We started comparing the average wages across Asia in 2015 to help importers decide which country might be the best option for them to source from.
As I mentioned before, you need to consider the following data (among others):
- The trend of the average wages in the countries in question
- The stability of exchange rates, for example against the US dollar
Back in 2015, China’s increasing wages were followed by other neighboring countries. Its ‘real’ cost of skilled factory labor, which is much higher than the minimum wage (shown in our graphs below, as it is easy to track), was already higher than that of the other countries we compared it to.
By 2018, the difference had grown. It’s been quite clear for years that other Asian countries are better suited for making simpler and lower-cost products, such as basic footwear and clothing.
But now we’re in 2021, so what’s changed? Not very much, if one only looks at these data.
Monthly minimum wages
Let’s look at the average minimum wage changes for some of the key manufacturing countries in Asia (we’ve now included India, as this is a country of interest when we compare it to China, Vietnam, etc):
It’s clear to see that India, Cambodia, and Vietnam are more likely to provide ‘cheaper’ manufacturing than more expensive neighbors China and Thailand, although their wages have tended to plateau in recent years whereas we see them growing in Cambodia and Vietnam more rapidly.
Note that, although China’s wages are almost certainly higher than those of, say, India, in many manufacturing niches, China provides infrastructure, expertise, and sometimes productivity well in advance of its cheaper neighbors.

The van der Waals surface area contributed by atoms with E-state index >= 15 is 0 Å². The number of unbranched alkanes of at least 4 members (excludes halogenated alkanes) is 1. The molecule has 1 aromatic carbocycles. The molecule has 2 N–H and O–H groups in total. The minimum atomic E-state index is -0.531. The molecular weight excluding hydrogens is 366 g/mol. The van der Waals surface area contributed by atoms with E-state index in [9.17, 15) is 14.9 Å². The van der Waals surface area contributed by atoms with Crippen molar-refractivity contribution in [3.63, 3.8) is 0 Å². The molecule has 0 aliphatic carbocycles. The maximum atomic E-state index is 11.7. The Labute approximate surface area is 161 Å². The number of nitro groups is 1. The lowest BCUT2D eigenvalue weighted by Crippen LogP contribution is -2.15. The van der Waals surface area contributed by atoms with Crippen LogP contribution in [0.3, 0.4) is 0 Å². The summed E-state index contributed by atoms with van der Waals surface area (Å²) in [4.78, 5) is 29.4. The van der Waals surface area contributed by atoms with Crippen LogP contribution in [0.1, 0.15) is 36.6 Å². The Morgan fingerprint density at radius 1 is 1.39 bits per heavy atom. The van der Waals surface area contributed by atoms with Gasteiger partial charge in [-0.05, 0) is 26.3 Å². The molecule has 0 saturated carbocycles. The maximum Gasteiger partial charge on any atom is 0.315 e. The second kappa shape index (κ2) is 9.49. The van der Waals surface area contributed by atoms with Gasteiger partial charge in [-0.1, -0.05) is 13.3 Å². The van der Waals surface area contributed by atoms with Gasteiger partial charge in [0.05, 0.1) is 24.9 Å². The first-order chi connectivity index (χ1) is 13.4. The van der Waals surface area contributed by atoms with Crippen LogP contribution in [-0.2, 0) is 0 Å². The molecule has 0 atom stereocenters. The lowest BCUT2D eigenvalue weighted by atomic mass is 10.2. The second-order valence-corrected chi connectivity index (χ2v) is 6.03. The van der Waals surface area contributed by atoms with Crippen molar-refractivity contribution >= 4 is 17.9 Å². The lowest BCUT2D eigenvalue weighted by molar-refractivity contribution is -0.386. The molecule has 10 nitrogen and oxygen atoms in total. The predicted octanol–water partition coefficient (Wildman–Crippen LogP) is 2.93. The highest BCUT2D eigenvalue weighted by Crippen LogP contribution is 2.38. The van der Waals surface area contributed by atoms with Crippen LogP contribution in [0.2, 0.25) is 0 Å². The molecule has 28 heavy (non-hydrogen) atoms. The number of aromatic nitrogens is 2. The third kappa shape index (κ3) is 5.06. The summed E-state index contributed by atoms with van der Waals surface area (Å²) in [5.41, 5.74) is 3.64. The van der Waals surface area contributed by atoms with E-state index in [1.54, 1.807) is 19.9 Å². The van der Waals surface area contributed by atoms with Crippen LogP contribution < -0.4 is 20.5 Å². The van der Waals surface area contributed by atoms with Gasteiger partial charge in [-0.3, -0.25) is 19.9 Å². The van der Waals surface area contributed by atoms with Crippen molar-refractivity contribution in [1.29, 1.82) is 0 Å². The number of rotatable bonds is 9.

The source of these data is https://tradingeconomics.com/china/minimum-wages. That’s a very imperfect source of data, by the way, especially for China where every city sets a different minimum wage. In Dongguan, for example, the minimum wage has kept increasing, and the real cost of trained factory operators is much higher.
Let’s look at another interesting factor to take into consideration.
Currency variation against the US Dollar
A fluctuating currency against the USD is a source of high risk. It could have a negative effect on your business as it is harder to estimate costs and pin suppliers down to set pricing.
China and Cambodia have offered relatively stable exchange rates against the USD, whereas the other countries have swung more wildly, which can cause a headache for importers.
This data helps us to get an overview of these Asian countries’ competitiveness in terms of cost to buyers. It is no shock to see that China’s average wages are higher than those of Cambodia, for example, and it looks like Vietnam, Cambodia, and India will still remain competitive on cost for some years even though they are mainly seeing an upward trend in wages themselves.
However, high costs don’t necessarily remove China from the reckoning as your manufacturing base as we wrote about here:
China can be hard to beat for all but the lowest cost and most basic items. In many cases, the decision hinges on the following factors:
- China’s pros: many component suppliers are in-country; Chinese suppliers make it ‘easy’ to start making a product.
- China’s cons: high political risk for ‘Made in China and Sold in USA/Australia’ products; IP theft risks.
What’s your take? Tell me by leaving a comment, please.